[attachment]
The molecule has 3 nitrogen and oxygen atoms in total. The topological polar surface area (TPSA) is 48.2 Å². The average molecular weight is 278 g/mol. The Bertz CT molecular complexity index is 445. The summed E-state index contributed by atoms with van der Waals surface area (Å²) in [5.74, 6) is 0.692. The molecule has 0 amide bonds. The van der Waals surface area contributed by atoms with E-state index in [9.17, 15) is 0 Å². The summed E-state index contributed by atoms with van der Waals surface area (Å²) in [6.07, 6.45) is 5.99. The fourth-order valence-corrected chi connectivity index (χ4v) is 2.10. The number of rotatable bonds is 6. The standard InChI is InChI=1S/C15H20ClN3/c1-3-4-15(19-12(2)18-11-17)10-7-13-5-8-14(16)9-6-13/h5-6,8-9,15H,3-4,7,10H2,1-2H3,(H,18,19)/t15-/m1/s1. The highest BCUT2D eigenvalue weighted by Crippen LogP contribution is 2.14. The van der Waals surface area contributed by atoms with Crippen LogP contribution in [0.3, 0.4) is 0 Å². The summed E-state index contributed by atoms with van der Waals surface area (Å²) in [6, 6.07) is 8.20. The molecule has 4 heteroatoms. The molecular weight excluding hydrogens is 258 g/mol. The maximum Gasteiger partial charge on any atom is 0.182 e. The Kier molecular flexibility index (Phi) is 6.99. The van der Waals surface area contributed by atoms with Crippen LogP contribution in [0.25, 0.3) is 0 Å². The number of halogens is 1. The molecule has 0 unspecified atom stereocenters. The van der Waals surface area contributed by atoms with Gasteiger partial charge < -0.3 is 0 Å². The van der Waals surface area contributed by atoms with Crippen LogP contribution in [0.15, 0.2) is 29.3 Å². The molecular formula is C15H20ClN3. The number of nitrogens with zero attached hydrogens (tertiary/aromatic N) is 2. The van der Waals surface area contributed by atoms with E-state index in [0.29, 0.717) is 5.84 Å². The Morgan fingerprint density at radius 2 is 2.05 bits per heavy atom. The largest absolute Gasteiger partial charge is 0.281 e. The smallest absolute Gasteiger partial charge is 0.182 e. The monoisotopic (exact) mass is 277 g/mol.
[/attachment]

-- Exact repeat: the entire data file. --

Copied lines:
The molecule has 3 nitrogen and oxygen atoms in total. The topological polar surface area (TPSA) is 48.2 Å². The average molecular weight is 278 g/mol. The Bertz CT molecular complexity index is 445. The summed E-state index contributed by atoms with van der Waals surface area (Å²) in [5.74, 6) is 0.692. The molecule has 0 amide bonds. The van der Waals surface area contributed by atoms with E-state index in [9.17, 15) is 0 Å². The summed E-state index contributed by atoms with van der Waals surface area (Å²) in [6.07, 6.45) is 5.99. The fourth-order valence-corrected chi connectivity index (χ4v) is 2.10. The number of rotatable bonds is 6. The standard InChI is InChI=1S/C15H20ClN3/c1-3-4-15(19-12(2)18-11-17)10-7-13-5-8-14(16)9-6-13/h5-6,8-9,15H,3-4,7,10H2,1-2H3,(H,18,19)/t15-/m1/s1. The highest BCUT2D eigenvalue weighted by Crippen LogP contribution is 2.14. The van der Waals surface area contributed by atoms with Crippen LogP contribution in [0.3, 0.4) is 0 Å². The summed E-state index contributed by atoms with van der Waals surface area (Å²) in [6, 6.07) is 8.20. The molecule has 4 heteroatoms. The molecular weight excluding hydrogens is 258 g/mol. The maximum Gasteiger partial charge on any atom is 0.182 e. The Kier molecular flexibility index (Phi) is 6.99. The van der Waals surface area contributed by atoms with Crippen LogP contribution in [0.25, 0.3) is 0 Å². The number of halogens is 1. The molecule has 0 unspecified atom stereocenters. The van der Waals surface area contributed by atoms with Gasteiger partial charge < -0.3 is 0 Å². The van der Waals surface area contributed by atoms with Crippen LogP contribution in [0.15, 0.2) is 29.3 Å². The molecular formula is C15H20ClN3. The number of nitrogens with zero attached hydrogens (tertiary/aromatic N) is 2. The van der Waals surface area contributed by atoms with E-state index in [0.29, 0.717) is 5.84 Å². The Morgan fingerprint density at radius 2 is 2.05 bits per heavy atom. The largest absolute Gasteiger partial charge is 0.281 e. The smallest absolute Gasteiger partial charge is 0.182 e. The monoisotopic (exact) mass is 277 g/mol.